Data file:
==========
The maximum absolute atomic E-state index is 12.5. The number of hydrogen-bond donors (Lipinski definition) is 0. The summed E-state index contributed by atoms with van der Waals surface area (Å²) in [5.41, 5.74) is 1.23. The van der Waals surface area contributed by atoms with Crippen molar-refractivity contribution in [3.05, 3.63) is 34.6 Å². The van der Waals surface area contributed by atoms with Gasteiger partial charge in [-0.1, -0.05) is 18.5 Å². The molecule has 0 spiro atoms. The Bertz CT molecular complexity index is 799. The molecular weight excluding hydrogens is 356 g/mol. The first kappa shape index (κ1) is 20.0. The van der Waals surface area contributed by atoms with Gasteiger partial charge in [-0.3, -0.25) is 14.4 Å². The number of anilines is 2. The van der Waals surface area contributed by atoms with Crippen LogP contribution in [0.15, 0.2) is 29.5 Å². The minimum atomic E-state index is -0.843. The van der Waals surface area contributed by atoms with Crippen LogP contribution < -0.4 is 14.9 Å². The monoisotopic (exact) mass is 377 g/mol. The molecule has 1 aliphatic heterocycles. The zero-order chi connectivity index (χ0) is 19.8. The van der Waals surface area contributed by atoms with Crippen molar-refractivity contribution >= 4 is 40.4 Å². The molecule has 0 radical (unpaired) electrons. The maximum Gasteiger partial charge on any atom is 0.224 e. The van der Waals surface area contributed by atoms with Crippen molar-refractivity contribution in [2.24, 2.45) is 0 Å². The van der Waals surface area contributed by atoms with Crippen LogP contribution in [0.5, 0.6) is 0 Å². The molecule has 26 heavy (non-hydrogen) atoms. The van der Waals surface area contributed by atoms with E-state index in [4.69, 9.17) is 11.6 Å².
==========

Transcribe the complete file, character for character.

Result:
The maximum absolute atomic E-state index is 12.5. The number of hydrogen-bond donors (Lipinski definition) is 0. The summed E-state index contributed by atoms with van der Waals surface area (Å²) in [5.41, 5.74) is 1.23. The van der Waals surface area contributed by atoms with Crippen molar-refractivity contribution in [3.05, 3.63) is 34.6 Å². The van der Waals surface area contributed by atoms with Gasteiger partial charge in [-0.1, -0.05) is 18.5 Å². The molecule has 0 spiro atoms. The Bertz CT molecular complexity index is 799. The molecular weight excluding hydrogens is 356 g/mol. The first kappa shape index (κ1) is 20.0. The van der Waals surface area contributed by atoms with Gasteiger partial charge in [-0.3, -0.25) is 14.4 Å². The number of anilines is 2. The van der Waals surface area contributed by atoms with Crippen LogP contribution in [0.15, 0.2) is 29.5 Å². The minimum atomic E-state index is -0.843. The van der Waals surface area contributed by atoms with Crippen LogP contribution < -0.4 is 14.9 Å². The monoisotopic (exact) mass is 377 g/mol. The molecule has 1 aliphatic heterocycles. The zero-order chi connectivity index (χ0) is 19.8. The van der Waals surface area contributed by atoms with Crippen molar-refractivity contribution >= 4 is 40.4 Å². The molecule has 0 radical (unpaired) electrons. The maximum Gasteiger partial charge on any atom is 0.224 e. The van der Waals surface area contributed by atoms with Crippen molar-refractivity contribution in [2.24, 2.45) is 0 Å². The van der Waals surface area contributed by atoms with Crippen LogP contribution in [0.5, 0.6) is 0 Å². The molecule has 26 heavy (non-hydrogen) atoms. The van der Waals surface area contributed by atoms with E-state index in [4.69, 9.17) is 11.6 Å².